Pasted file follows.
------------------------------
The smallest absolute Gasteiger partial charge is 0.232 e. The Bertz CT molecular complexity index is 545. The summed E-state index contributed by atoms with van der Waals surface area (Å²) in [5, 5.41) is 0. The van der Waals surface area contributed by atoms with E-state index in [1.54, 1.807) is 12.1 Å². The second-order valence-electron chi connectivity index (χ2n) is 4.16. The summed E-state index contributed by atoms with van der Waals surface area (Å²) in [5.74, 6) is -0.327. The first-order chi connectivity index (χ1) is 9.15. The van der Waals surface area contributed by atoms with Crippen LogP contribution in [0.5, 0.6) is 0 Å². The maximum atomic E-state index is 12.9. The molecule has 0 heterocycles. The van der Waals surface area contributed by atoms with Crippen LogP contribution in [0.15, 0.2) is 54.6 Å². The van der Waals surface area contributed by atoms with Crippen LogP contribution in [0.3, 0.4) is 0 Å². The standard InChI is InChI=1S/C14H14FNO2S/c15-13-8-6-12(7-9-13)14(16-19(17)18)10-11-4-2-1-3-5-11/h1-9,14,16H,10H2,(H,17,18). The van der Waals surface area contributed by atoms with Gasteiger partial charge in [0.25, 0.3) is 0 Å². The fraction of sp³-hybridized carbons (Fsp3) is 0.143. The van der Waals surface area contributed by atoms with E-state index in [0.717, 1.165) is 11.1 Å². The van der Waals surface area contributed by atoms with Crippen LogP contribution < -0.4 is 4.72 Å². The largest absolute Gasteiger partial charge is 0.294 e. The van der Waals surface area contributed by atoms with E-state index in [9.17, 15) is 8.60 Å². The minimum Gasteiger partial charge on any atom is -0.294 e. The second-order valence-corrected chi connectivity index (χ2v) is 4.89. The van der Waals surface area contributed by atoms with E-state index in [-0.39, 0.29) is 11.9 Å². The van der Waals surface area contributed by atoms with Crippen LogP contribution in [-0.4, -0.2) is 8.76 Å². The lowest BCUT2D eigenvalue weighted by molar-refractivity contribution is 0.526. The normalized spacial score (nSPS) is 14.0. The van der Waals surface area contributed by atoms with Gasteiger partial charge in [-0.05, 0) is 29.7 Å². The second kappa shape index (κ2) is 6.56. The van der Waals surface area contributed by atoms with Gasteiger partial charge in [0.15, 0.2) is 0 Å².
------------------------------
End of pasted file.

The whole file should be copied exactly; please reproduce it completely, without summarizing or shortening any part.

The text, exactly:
The smallest absolute Gasteiger partial charge is 0.232 e. The Bertz CT molecular complexity index is 545. The summed E-state index contributed by atoms with van der Waals surface area (Å²) in [5, 5.41) is 0. The van der Waals surface area contributed by atoms with E-state index in [1.54, 1.807) is 12.1 Å². The second-order valence-electron chi connectivity index (χ2n) is 4.16. The summed E-state index contributed by atoms with van der Waals surface area (Å²) in [5.74, 6) is -0.327. The first-order chi connectivity index (χ1) is 9.15. The van der Waals surface area contributed by atoms with Crippen LogP contribution in [0.5, 0.6) is 0 Å². The maximum atomic E-state index is 12.9. The molecule has 0 heterocycles. The van der Waals surface area contributed by atoms with Crippen LogP contribution in [0.15, 0.2) is 54.6 Å². The van der Waals surface area contributed by atoms with Crippen LogP contribution in [0.3, 0.4) is 0 Å². The standard InChI is InChI=1S/C14H14FNO2S/c15-13-8-6-12(7-9-13)14(16-19(17)18)10-11-4-2-1-3-5-11/h1-9,14,16H,10H2,(H,17,18). The van der Waals surface area contributed by atoms with Gasteiger partial charge in [0.25, 0.3) is 0 Å². The fraction of sp³-hybridized carbons (Fsp3) is 0.143. The van der Waals surface area contributed by atoms with E-state index in [0.717, 1.165) is 11.1 Å². The van der Waals surface area contributed by atoms with Crippen LogP contribution < -0.4 is 4.72 Å². The largest absolute Gasteiger partial charge is 0.294 e. The van der Waals surface area contributed by atoms with E-state index in [9.17, 15) is 8.60 Å². The minimum Gasteiger partial charge on any atom is -0.294 e. The second-order valence-corrected chi connectivity index (χ2v) is 4.89. The van der Waals surface area contributed by atoms with E-state index in [-0.39, 0.29) is 11.9 Å². The van der Waals surface area contributed by atoms with Crippen LogP contribution in [-0.4, -0.2) is 8.76 Å². The lowest BCUT2D eigenvalue weighted by molar-refractivity contribution is 0.526. The normalized spacial score (nSPS) is 14.0. The van der Waals surface area contributed by atoms with Gasteiger partial charge in [-0.05, 0) is 29.7 Å². The second kappa shape index (κ2) is 6.56. The van der Waals surface area contributed by atoms with Gasteiger partial charge in [0.15, 0.2) is 0 Å².